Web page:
It surely was a dark hour for the disciples when that Friday’s sun sank in the west. Satan seemed to have conquered and utterly to have destroyed the good seed of life which God had sent down from heaven. A Persian fable says that the earth was created a great barren plain, without tree or plant. An angel was sent to scatter broadcast the choicest seeds on every spot. Satan, seeing the seeds on the ground, supposed that the sowing of the seeds was God’s work, and determined to destroy it. So he buried all the seeds in the soil, and summoned sun and rain to make them rot away. But while with malignant feeling of triumph he smiled on the ruin he had wrought, the seeds which had been buried away to rot germinated and sprang up, clothing all the earth with plants and flowers, and in beauty undreamed of before. And a voice said from heaven, “Thou fool, that which thou sowest is not quickened except it die.”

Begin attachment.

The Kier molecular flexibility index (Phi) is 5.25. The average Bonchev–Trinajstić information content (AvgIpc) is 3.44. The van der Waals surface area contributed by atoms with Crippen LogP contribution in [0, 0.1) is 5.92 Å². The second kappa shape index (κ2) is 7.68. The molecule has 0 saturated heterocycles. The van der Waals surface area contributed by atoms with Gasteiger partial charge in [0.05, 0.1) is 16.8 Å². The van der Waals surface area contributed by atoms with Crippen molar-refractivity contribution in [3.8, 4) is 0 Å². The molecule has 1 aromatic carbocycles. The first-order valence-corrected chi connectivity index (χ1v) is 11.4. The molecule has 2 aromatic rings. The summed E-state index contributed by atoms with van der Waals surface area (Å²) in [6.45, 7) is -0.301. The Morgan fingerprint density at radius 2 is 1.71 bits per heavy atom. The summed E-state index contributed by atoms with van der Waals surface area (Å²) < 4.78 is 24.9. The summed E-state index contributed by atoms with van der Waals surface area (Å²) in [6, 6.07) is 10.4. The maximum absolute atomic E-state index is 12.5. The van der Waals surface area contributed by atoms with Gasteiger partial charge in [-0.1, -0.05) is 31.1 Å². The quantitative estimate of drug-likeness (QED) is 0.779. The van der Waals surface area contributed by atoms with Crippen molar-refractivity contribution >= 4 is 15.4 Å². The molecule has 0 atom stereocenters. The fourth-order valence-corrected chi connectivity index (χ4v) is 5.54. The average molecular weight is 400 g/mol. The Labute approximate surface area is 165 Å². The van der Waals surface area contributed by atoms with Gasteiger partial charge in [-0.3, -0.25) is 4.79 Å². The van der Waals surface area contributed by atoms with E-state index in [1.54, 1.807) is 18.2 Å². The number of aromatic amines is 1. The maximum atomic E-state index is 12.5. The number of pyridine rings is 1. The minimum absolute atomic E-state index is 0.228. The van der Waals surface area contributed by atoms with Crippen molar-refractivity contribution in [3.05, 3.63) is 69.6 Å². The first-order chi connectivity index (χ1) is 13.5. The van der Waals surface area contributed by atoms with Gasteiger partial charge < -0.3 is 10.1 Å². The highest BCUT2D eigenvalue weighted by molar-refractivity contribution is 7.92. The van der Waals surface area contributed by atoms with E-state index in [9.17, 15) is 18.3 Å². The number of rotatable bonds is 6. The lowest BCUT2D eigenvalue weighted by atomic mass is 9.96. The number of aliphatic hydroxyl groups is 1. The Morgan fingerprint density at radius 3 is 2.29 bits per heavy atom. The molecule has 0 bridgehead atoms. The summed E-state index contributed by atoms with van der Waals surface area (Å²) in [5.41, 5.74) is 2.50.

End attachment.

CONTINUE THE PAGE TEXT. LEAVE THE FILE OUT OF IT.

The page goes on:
The application is obvious. The burial of Christ was thought by his enemies to be the end; but in truth this was the very way to the glory of Christ. He himself had said, “Except a corn of wheat fall into the ground and die, it abideth alone; but if it die, it bringeth forth much fruit.” Christ’s burial in the grave was but the necessary way to his final and glorious victory. So now when we lay our beloved Christian dead in the tomb it is in the assured hope of blessed resurrection. The grave is but the shaded way to glory.